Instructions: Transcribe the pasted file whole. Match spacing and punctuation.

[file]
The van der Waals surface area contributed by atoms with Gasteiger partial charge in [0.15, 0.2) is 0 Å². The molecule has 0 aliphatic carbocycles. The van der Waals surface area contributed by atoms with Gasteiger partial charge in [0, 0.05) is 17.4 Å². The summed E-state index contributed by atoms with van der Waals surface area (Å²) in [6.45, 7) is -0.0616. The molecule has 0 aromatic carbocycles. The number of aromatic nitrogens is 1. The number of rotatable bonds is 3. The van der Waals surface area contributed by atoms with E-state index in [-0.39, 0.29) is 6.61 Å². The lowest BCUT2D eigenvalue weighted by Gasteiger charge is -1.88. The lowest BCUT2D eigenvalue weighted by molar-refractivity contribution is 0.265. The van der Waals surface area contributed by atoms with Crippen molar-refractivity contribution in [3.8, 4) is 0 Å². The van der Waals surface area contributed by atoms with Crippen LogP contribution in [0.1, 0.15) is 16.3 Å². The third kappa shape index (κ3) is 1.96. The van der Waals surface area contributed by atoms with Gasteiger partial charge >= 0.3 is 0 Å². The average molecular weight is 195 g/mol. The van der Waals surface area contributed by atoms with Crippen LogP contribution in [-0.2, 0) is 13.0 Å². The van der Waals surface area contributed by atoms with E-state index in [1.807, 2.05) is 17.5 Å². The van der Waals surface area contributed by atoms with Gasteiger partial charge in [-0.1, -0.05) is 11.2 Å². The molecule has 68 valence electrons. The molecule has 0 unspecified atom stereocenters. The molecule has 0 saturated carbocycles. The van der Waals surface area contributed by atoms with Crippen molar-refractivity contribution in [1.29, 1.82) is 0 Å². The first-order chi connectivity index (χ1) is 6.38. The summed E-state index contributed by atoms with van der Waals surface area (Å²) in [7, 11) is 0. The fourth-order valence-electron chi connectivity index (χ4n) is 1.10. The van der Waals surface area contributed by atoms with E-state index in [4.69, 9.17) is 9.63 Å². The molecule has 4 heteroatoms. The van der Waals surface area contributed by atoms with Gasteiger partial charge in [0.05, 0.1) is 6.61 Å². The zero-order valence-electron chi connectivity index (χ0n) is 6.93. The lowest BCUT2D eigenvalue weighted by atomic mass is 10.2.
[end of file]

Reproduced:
The van der Waals surface area contributed by atoms with Gasteiger partial charge in [0.15, 0.2) is 0 Å². The molecule has 0 aliphatic carbocycles. The van der Waals surface area contributed by atoms with Gasteiger partial charge in [0, 0.05) is 17.4 Å². The summed E-state index contributed by atoms with van der Waals surface area (Å²) in [6.45, 7) is -0.0616. The molecule has 0 aromatic carbocycles. The number of aromatic nitrogens is 1. The number of rotatable bonds is 3. The van der Waals surface area contributed by atoms with E-state index in [-0.39, 0.29) is 6.61 Å². The lowest BCUT2D eigenvalue weighted by Gasteiger charge is -1.88. The lowest BCUT2D eigenvalue weighted by molar-refractivity contribution is 0.265. The van der Waals surface area contributed by atoms with Crippen molar-refractivity contribution in [3.8, 4) is 0 Å². The van der Waals surface area contributed by atoms with Crippen LogP contribution in [0.1, 0.15) is 16.3 Å². The third kappa shape index (κ3) is 1.96. The van der Waals surface area contributed by atoms with Gasteiger partial charge >= 0.3 is 0 Å². The average molecular weight is 195 g/mol. The van der Waals surface area contributed by atoms with Crippen LogP contribution in [-0.2, 0) is 13.0 Å². The van der Waals surface area contributed by atoms with E-state index in [1.807, 2.05) is 17.5 Å². The van der Waals surface area contributed by atoms with Gasteiger partial charge in [-0.1, -0.05) is 11.2 Å². The molecule has 68 valence electrons. The molecule has 0 unspecified atom stereocenters. The molecule has 0 saturated carbocycles. The van der Waals surface area contributed by atoms with Crippen molar-refractivity contribution in [1.29, 1.82) is 0 Å². The first-order chi connectivity index (χ1) is 6.38. The summed E-state index contributed by atoms with van der Waals surface area (Å²) in [7, 11) is 0. The fourth-order valence-electron chi connectivity index (χ4n) is 1.10. The van der Waals surface area contributed by atoms with E-state index in [4.69, 9.17) is 9.63 Å². The molecule has 4 heteroatoms. The van der Waals surface area contributed by atoms with Gasteiger partial charge in [0.05, 0.1) is 6.61 Å². The zero-order valence-electron chi connectivity index (χ0n) is 6.93. The lowest BCUT2D eigenvalue weighted by atomic mass is 10.2.